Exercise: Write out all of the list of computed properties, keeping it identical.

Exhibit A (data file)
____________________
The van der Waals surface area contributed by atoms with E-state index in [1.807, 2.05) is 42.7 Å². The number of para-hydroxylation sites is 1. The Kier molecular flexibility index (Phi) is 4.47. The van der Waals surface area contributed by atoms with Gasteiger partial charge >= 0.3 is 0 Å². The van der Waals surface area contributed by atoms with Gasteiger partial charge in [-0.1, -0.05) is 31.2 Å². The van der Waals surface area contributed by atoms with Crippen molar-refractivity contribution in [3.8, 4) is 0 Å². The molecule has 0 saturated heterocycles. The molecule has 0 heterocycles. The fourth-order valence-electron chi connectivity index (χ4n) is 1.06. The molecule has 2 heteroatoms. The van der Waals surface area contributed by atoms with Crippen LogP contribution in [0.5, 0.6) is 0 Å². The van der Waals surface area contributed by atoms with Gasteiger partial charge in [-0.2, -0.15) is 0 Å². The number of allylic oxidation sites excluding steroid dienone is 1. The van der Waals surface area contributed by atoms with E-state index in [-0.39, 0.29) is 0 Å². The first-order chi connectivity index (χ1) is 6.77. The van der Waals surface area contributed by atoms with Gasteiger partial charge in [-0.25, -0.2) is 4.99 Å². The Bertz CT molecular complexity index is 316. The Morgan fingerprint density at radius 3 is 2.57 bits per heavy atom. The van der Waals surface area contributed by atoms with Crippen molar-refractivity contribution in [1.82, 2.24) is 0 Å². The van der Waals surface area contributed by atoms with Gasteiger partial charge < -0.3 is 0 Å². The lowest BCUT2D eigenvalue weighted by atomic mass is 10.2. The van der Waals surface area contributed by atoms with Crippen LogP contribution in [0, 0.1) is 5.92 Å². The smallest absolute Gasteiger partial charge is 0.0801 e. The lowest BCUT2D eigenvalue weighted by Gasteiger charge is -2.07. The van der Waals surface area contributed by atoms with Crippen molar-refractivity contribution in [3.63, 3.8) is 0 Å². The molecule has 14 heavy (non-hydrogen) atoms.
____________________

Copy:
The van der Waals surface area contributed by atoms with E-state index in [1.807, 2.05) is 42.7 Å². The number of para-hydroxylation sites is 1. The Kier molecular flexibility index (Phi) is 4.47. The van der Waals surface area contributed by atoms with Gasteiger partial charge >= 0.3 is 0 Å². The van der Waals surface area contributed by atoms with Gasteiger partial charge in [-0.1, -0.05) is 31.2 Å². The van der Waals surface area contributed by atoms with Crippen molar-refractivity contribution in [3.8, 4) is 0 Å². The molecule has 0 saturated heterocycles. The molecule has 0 heterocycles. The fourth-order valence-electron chi connectivity index (χ4n) is 1.06. The molecule has 2 heteroatoms. The van der Waals surface area contributed by atoms with Crippen LogP contribution in [0.5, 0.6) is 0 Å². The van der Waals surface area contributed by atoms with Gasteiger partial charge in [-0.2, -0.15) is 0 Å². The number of allylic oxidation sites excluding steroid dienone is 1. The van der Waals surface area contributed by atoms with E-state index in [-0.39, 0.29) is 0 Å². The first-order chi connectivity index (χ1) is 6.77. The van der Waals surface area contributed by atoms with Gasteiger partial charge in [-0.25, -0.2) is 4.99 Å². The Bertz CT molecular complexity index is 316. The Morgan fingerprint density at radius 3 is 2.57 bits per heavy atom. The van der Waals surface area contributed by atoms with Crippen molar-refractivity contribution in [1.82, 2.24) is 0 Å². The van der Waals surface area contributed by atoms with Gasteiger partial charge < -0.3 is 0 Å². The lowest BCUT2D eigenvalue weighted by atomic mass is 10.2. The van der Waals surface area contributed by atoms with Crippen LogP contribution in [0, 0.1) is 5.92 Å². The smallest absolute Gasteiger partial charge is 0.0801 e. The lowest BCUT2D eigenvalue weighted by Gasteiger charge is -2.07. The van der Waals surface area contributed by atoms with Crippen molar-refractivity contribution in [3.63, 3.8) is 0 Å². The molecule has 14 heavy (non-hydrogen) atoms.